Friday, February 7, 2014

What's Happening in the Garden

VegHeadz Garden - Survived the freeze
A survey of the VegHeadz demonstration garden reflects that many of our vegetables survived the hard freeze just fine.  Collards, carrots, beets, chard, turnips, mustard, radishes, parsnips, various types of onions and garlic, Brussels sprouts, Sorrel, Sage, Parsley, Oregano, Lavender, Rosemary . . . . .  I'm sure I've forgotten a few.

Yakina Savoy Tat Soi (forgot to get a picture) is thriving.  They look like a greener and more open version of the baby bok choi you sometimes see at the grocery store.

Parsley, Sorrel, Sage
Brussels Sprouts
The Brussels sprouts are beginning to bud with little sprouts all down the stems.  To help them along, we cut off the rosette of leaves at the top of the plant and trimmed the bottom leaves from among the sprouts.  This left just a halo of leaves around the top to nourish the maturing plant.  The more abundant air exposure should help ward off fungus and mold which in our area tends to ruin the sprouts in wet weather.                                                                                                                          
We experimented with landscape cloth for mulch in this row last Fall.  We hilled the dirt up just a little on each side of the row, and covered the area with the landscape cloth. Then we cut slits where we wanted to insert seedlings.  It worked well.  Weeds were eliminated, water was collected in the center of the row and penetrated the fabric, sunny days warmed the plant roots, and bugs and diseases seemed reduced in these rows.  It seemed to work better than rows we mulched with straw.  However, the straw is adding nutrients to the soil, while the landscape cloth does not.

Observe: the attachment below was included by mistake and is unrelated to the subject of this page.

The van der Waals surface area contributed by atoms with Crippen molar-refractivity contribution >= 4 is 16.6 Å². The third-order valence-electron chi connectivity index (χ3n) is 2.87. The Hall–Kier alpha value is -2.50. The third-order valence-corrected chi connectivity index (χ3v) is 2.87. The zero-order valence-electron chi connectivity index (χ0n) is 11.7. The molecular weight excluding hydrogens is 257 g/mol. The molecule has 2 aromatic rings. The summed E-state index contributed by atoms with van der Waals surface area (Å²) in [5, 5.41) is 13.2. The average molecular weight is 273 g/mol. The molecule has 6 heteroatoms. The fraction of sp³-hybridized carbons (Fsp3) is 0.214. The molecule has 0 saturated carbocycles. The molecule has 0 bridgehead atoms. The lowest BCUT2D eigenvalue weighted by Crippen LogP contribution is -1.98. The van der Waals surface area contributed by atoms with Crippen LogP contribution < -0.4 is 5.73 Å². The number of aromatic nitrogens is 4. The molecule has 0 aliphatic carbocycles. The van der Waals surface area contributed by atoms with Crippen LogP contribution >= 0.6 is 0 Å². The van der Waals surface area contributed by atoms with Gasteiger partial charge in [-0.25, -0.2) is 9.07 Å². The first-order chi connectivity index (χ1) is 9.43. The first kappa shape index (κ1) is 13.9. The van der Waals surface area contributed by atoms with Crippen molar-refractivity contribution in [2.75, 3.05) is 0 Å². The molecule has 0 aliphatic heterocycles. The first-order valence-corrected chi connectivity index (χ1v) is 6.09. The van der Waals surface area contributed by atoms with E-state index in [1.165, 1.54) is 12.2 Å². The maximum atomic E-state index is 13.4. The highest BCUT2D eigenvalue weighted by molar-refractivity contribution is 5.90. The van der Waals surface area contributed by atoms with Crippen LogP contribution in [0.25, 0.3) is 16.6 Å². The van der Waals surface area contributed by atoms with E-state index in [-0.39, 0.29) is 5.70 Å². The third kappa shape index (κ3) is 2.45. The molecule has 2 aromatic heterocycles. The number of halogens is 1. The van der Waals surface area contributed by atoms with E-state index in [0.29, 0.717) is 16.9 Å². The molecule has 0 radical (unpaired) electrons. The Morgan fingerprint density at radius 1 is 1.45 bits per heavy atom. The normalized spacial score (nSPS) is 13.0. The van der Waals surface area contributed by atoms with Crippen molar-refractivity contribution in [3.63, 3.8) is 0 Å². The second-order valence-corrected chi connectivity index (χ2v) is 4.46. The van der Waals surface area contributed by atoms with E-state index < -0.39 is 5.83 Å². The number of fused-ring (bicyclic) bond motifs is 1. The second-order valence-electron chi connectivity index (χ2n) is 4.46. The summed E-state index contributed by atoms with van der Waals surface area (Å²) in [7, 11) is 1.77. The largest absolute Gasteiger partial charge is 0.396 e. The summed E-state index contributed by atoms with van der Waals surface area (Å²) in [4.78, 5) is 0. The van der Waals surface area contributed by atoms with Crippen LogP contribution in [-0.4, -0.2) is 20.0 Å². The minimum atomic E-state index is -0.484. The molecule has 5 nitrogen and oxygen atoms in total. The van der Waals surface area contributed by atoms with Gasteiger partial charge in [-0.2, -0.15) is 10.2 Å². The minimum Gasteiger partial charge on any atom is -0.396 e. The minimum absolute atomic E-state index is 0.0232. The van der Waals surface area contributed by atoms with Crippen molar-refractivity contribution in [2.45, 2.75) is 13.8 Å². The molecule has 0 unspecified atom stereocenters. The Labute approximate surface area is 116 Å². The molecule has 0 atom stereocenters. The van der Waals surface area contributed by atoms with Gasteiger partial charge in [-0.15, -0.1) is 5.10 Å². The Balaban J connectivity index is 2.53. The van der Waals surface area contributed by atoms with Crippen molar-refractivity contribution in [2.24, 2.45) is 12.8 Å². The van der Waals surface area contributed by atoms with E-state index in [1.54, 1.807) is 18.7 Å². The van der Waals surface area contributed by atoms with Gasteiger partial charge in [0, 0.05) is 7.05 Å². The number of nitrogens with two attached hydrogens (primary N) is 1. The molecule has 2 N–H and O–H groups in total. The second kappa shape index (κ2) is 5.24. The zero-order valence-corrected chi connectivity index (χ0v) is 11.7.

We also cut back the old dead asparagus stalks in preparation for new shoots which will be showing up early in the growing season.  This will be the third Spring for the asparagus bed so we plan to harvest one-third to one-half of the shoots this year, leaving the rest to mature and nourish the roots.

Trenches have been prepared for planting potatoes.  English peas will be in adjoining rows.  These rows were planted with a cover croup of rye grass and clover mixed which thrived throughout the winter.  The cover crop was chopped down in place and will be left to decompose and supply nitrogen and other nutrients.  Some of it will be incorporated into the soil as the potatoes are planted.  

Trenches ready for Red Pontiac potatoes

This week we thinned carrots, radishes, one parsnip and one turnip.  It's great to have such young, sweet, tender vegetables at your fingertips.  These are the ones you pay extra for at the store - so enjoy, larger isn't always better.
Thinnings - So good to munch, roast, or add to a salad!

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